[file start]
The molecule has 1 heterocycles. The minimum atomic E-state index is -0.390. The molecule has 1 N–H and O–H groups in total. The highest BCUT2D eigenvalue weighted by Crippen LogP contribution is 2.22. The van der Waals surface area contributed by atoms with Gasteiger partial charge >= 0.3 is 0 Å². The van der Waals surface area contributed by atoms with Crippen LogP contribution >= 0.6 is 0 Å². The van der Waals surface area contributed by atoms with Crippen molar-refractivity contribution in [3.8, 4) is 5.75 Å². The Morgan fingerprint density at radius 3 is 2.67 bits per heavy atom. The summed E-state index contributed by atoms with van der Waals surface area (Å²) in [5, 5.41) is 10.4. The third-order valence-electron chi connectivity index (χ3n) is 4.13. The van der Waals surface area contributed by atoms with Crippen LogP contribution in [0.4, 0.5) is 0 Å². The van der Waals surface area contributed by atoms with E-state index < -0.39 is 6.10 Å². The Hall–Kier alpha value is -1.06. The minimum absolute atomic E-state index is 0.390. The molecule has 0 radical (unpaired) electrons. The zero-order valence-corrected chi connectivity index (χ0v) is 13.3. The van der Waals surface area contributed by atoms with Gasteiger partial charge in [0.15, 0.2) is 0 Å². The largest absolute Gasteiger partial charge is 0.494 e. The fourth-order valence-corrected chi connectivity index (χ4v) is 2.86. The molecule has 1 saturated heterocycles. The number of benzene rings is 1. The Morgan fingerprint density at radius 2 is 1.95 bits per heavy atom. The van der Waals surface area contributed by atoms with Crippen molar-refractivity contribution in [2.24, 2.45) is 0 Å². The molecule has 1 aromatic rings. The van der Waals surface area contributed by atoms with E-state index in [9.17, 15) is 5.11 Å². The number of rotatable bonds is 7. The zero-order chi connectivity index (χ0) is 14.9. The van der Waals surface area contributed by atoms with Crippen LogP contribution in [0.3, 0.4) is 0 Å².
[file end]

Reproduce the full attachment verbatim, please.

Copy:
The molecule has 1 heterocycles. The minimum atomic E-state index is -0.390. The molecule has 1 N–H and O–H groups in total. The highest BCUT2D eigenvalue weighted by Crippen LogP contribution is 2.22. The van der Waals surface area contributed by atoms with Gasteiger partial charge >= 0.3 is 0 Å². The van der Waals surface area contributed by atoms with Crippen LogP contribution >= 0.6 is 0 Å². The van der Waals surface area contributed by atoms with Crippen molar-refractivity contribution in [3.8, 4) is 5.75 Å². The Morgan fingerprint density at radius 3 is 2.67 bits per heavy atom. The summed E-state index contributed by atoms with van der Waals surface area (Å²) in [5, 5.41) is 10.4. The third-order valence-electron chi connectivity index (χ3n) is 4.13. The van der Waals surface area contributed by atoms with Crippen LogP contribution in [0.4, 0.5) is 0 Å². The van der Waals surface area contributed by atoms with E-state index < -0.39 is 6.10 Å². The Hall–Kier alpha value is -1.06. The minimum absolute atomic E-state index is 0.390. The molecule has 0 radical (unpaired) electrons. The zero-order valence-corrected chi connectivity index (χ0v) is 13.3. The van der Waals surface area contributed by atoms with Gasteiger partial charge in [0.15, 0.2) is 0 Å². The largest absolute Gasteiger partial charge is 0.494 e. The fourth-order valence-corrected chi connectivity index (χ4v) is 2.86. The molecule has 1 saturated heterocycles. The number of benzene rings is 1. The Morgan fingerprint density at radius 2 is 1.95 bits per heavy atom. The van der Waals surface area contributed by atoms with Crippen molar-refractivity contribution in [2.24, 2.45) is 0 Å². The molecule has 1 aromatic rings. The van der Waals surface area contributed by atoms with E-state index in [9.17, 15) is 5.11 Å². The number of rotatable bonds is 7. The zero-order chi connectivity index (χ0) is 14.9. The van der Waals surface area contributed by atoms with Crippen LogP contribution in [0.3, 0.4) is 0 Å².